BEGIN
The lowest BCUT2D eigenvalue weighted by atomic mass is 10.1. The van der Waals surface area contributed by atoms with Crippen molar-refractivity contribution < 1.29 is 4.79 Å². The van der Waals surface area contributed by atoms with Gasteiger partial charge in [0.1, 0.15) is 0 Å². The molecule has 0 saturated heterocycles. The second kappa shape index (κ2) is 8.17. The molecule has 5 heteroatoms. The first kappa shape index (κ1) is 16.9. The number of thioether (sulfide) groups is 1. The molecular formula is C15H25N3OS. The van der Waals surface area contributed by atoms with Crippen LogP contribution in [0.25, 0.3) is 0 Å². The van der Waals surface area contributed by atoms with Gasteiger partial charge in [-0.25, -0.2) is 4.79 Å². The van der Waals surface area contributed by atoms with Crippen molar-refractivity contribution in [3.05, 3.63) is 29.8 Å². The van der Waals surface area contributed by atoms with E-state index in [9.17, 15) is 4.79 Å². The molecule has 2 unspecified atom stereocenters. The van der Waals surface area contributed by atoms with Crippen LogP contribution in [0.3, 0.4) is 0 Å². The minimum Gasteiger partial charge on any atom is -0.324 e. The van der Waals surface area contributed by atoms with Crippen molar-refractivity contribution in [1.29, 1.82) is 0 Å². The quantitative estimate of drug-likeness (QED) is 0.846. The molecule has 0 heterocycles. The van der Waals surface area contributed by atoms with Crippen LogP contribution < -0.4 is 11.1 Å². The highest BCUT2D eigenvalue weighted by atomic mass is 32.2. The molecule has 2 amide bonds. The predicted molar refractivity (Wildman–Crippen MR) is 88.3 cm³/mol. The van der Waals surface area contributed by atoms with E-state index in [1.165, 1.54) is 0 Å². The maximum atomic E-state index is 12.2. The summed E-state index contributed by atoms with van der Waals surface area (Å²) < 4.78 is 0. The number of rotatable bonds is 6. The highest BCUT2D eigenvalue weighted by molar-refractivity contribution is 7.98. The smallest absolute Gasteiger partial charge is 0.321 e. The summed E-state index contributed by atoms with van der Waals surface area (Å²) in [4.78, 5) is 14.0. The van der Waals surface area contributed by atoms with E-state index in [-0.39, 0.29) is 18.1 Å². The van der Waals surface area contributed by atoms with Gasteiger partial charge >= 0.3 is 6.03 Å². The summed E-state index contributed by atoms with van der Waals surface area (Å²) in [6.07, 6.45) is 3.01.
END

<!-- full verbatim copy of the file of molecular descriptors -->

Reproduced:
The lowest BCUT2D eigenvalue weighted by atomic mass is 10.1. The van der Waals surface area contributed by atoms with Crippen molar-refractivity contribution < 1.29 is 4.79 Å². The van der Waals surface area contributed by atoms with Gasteiger partial charge in [0.1, 0.15) is 0 Å². The molecule has 0 saturated heterocycles. The second kappa shape index (κ2) is 8.17. The molecule has 5 heteroatoms. The first kappa shape index (κ1) is 16.9. The number of thioether (sulfide) groups is 1. The molecular formula is C15H25N3OS. The van der Waals surface area contributed by atoms with Crippen LogP contribution in [0.25, 0.3) is 0 Å². The van der Waals surface area contributed by atoms with Gasteiger partial charge in [-0.25, -0.2) is 4.79 Å². The van der Waals surface area contributed by atoms with Crippen molar-refractivity contribution in [3.05, 3.63) is 29.8 Å². The van der Waals surface area contributed by atoms with E-state index in [9.17, 15) is 4.79 Å². The molecule has 2 unspecified atom stereocenters. The van der Waals surface area contributed by atoms with Crippen LogP contribution in [0.3, 0.4) is 0 Å². The minimum Gasteiger partial charge on any atom is -0.324 e. The van der Waals surface area contributed by atoms with Crippen molar-refractivity contribution in [1.29, 1.82) is 0 Å². The quantitative estimate of drug-likeness (QED) is 0.846. The molecule has 0 heterocycles. The van der Waals surface area contributed by atoms with Crippen LogP contribution < -0.4 is 11.1 Å². The highest BCUT2D eigenvalue weighted by atomic mass is 32.2. The molecule has 2 amide bonds. The predicted molar refractivity (Wildman–Crippen MR) is 88.3 cm³/mol. The van der Waals surface area contributed by atoms with E-state index in [1.165, 1.54) is 0 Å². The maximum atomic E-state index is 12.2. The summed E-state index contributed by atoms with van der Waals surface area (Å²) < 4.78 is 0. The number of rotatable bonds is 6. The highest BCUT2D eigenvalue weighted by molar-refractivity contribution is 7.98. The smallest absolute Gasteiger partial charge is 0.321 e. The summed E-state index contributed by atoms with van der Waals surface area (Å²) in [4.78, 5) is 14.0. The van der Waals surface area contributed by atoms with E-state index in [-0.39, 0.29) is 18.1 Å². The van der Waals surface area contributed by atoms with Gasteiger partial charge >= 0.3 is 6.03 Å². The summed E-state index contributed by atoms with van der Waals surface area (Å²) in [6.07, 6.45) is 3.01.